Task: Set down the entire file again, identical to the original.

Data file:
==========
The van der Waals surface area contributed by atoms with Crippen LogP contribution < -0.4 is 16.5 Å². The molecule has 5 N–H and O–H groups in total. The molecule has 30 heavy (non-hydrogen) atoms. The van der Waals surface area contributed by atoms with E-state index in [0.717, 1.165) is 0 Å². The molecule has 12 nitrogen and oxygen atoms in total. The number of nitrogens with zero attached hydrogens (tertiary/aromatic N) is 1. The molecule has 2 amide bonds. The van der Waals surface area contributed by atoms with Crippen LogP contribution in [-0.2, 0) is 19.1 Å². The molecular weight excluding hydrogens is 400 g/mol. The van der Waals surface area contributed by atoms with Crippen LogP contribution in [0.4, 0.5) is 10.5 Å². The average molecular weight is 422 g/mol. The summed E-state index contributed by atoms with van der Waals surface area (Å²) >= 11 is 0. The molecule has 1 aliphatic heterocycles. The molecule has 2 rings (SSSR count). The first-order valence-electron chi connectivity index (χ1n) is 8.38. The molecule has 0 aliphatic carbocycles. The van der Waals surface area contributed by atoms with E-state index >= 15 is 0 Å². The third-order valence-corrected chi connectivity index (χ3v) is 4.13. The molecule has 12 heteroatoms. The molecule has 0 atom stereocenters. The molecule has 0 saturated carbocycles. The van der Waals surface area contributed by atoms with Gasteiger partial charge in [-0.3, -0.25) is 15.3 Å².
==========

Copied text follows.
The van der Waals surface area contributed by atoms with Crippen LogP contribution < -0.4 is 16.5 Å². The molecule has 5 N–H and O–H groups in total. The molecule has 30 heavy (non-hydrogen) atoms. The van der Waals surface area contributed by atoms with E-state index in [0.717, 1.165) is 0 Å². The molecule has 12 nitrogen and oxygen atoms in total. The number of nitrogens with zero attached hydrogens (tertiary/aromatic N) is 1. The molecule has 2 amide bonds. The van der Waals surface area contributed by atoms with Crippen LogP contribution in [-0.2, 0) is 19.1 Å². The molecular weight excluding hydrogens is 400 g/mol. The van der Waals surface area contributed by atoms with Crippen LogP contribution in [0.4, 0.5) is 10.5 Å². The average molecular weight is 422 g/mol. The summed E-state index contributed by atoms with van der Waals surface area (Å²) >= 11 is 0. The molecule has 1 aliphatic heterocycles. The molecule has 2 rings (SSSR count). The first-order valence-electron chi connectivity index (χ1n) is 8.38. The molecule has 0 aliphatic carbocycles. The van der Waals surface area contributed by atoms with E-state index >= 15 is 0 Å². The third-order valence-corrected chi connectivity index (χ3v) is 4.13. The molecule has 12 heteroatoms. The molecule has 0 atom stereocenters. The molecule has 0 saturated carbocycles. The van der Waals surface area contributed by atoms with Gasteiger partial charge in [-0.3, -0.25) is 15.3 Å².